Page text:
Charlotte Zolotow was the author of Mr. Rabbit and the Lovely Present and Do You Know What I'll Do? and William's Doll. And scores of other children's books. She was a children's editor at Harper & Row when I submitted my first manuscript there.
This was back in the early Pleistocene Epoch. In those days, there were no blogs telling you how to write queries and how to get an agent. There were, in fact, no blogs at all. There was only The Writer's Market, in which editors were mentioned by name, often alongside their real, actual phone numbers. (I know because I called one of them, and she answered. I couldn't figure out what to say to such an august personage, so I murmured something and hung up.)
I had written a short story called "The Day Forsythia Went To School." It was about a girl named Emily and her goat, Forsythia. It was, though I say it as shouldn't, pretty funny. I typed it up on a manual typewriter and made photocopies, laying the pages down one-by-one on the glass pane of a library Xerox machine roughly the size of a small kitchen. I prepared a SASE (it was so embarrassing asking for double postage at the post office) and sent it off to an editor whose name I recognized: Charlotte Zolotow at Harper & Row.
I mentioned in the cover letter that I was sixteen. In those gentle times, this wasn't regarded as a pitiful plea for special treatment. It was regarded as a perfectly reasonable request for special treatment. I imagine that most editors back then took care to write kind, encouraging rejections to young writers. Actually, I imagine that many still do that today.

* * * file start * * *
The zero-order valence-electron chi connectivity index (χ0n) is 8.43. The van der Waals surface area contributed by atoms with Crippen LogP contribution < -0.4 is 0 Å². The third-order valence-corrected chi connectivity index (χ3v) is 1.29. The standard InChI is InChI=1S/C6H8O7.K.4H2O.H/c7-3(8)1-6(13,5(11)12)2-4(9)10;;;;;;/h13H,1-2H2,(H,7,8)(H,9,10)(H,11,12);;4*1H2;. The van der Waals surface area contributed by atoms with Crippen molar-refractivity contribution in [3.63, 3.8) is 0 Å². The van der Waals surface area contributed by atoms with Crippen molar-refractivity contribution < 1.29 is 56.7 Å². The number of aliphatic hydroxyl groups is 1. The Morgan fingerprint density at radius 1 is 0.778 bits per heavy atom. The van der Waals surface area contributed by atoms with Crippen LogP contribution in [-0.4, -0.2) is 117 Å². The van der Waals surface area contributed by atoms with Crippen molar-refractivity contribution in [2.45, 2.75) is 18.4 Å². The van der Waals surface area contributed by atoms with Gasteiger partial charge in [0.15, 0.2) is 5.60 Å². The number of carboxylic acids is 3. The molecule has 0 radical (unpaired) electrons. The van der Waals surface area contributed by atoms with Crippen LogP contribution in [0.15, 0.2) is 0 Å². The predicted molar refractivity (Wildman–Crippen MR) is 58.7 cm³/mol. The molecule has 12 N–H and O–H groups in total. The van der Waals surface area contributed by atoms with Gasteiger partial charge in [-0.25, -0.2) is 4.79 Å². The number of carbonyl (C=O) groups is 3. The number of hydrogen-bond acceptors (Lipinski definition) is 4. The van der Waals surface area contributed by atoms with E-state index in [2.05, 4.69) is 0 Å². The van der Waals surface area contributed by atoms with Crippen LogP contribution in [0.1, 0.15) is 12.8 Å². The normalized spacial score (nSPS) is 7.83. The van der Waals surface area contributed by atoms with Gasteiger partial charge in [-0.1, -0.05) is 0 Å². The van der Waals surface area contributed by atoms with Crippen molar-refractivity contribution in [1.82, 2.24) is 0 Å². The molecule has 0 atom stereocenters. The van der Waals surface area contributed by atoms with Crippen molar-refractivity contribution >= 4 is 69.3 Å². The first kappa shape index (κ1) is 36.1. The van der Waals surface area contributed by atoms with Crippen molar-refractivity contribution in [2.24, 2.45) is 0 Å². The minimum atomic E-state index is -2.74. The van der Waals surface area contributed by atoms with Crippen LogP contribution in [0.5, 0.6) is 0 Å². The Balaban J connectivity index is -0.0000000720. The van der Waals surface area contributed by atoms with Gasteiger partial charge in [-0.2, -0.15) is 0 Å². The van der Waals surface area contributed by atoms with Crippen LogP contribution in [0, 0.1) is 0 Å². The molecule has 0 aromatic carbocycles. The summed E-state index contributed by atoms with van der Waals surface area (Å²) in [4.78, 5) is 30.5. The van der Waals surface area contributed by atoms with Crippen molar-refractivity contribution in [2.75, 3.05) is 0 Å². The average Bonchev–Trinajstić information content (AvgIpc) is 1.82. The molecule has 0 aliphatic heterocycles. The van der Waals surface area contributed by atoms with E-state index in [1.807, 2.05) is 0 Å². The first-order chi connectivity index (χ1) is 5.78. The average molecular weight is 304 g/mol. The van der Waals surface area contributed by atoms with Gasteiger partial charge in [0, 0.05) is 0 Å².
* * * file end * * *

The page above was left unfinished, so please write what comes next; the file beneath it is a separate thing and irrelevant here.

Charlotte Zolotow did more than that. She took me seriously. She asked to see the rest of my novel.
Not having been prepared for such an eventuality, I hadn't actually written the rest of the novel.
So I took a few months and did that. In retrospect, I have to say the thing was not a novel. It was a type of children's book that was at that very moment becoming extinct: a series of humorous but only slightly-related episodes.
The manuscript came back months later, rejected, but covered with initialed notes from Ms. Zolotow and other Harper & Row staff. One of these notes said "Change to 3rd person, a la Charlotte's Web?" It was my impression at the time that this had been jotted by Ursula Nordstrom, the editor of that spider-based classic.
The rejection letter was long and detailed. It told me just what I needed to work on, and encouraged me to keep writing. I'm very glad that a couple years ago I had the chance to get in touch with Ms. Zolotow through her daughter and thank her, and tell her I had.
Charlotte Zolotow died today. I'm crying as I type this. I'm grateful that Charlotte Zolotow took the time to encourage young writers.
Let us go and do likewise.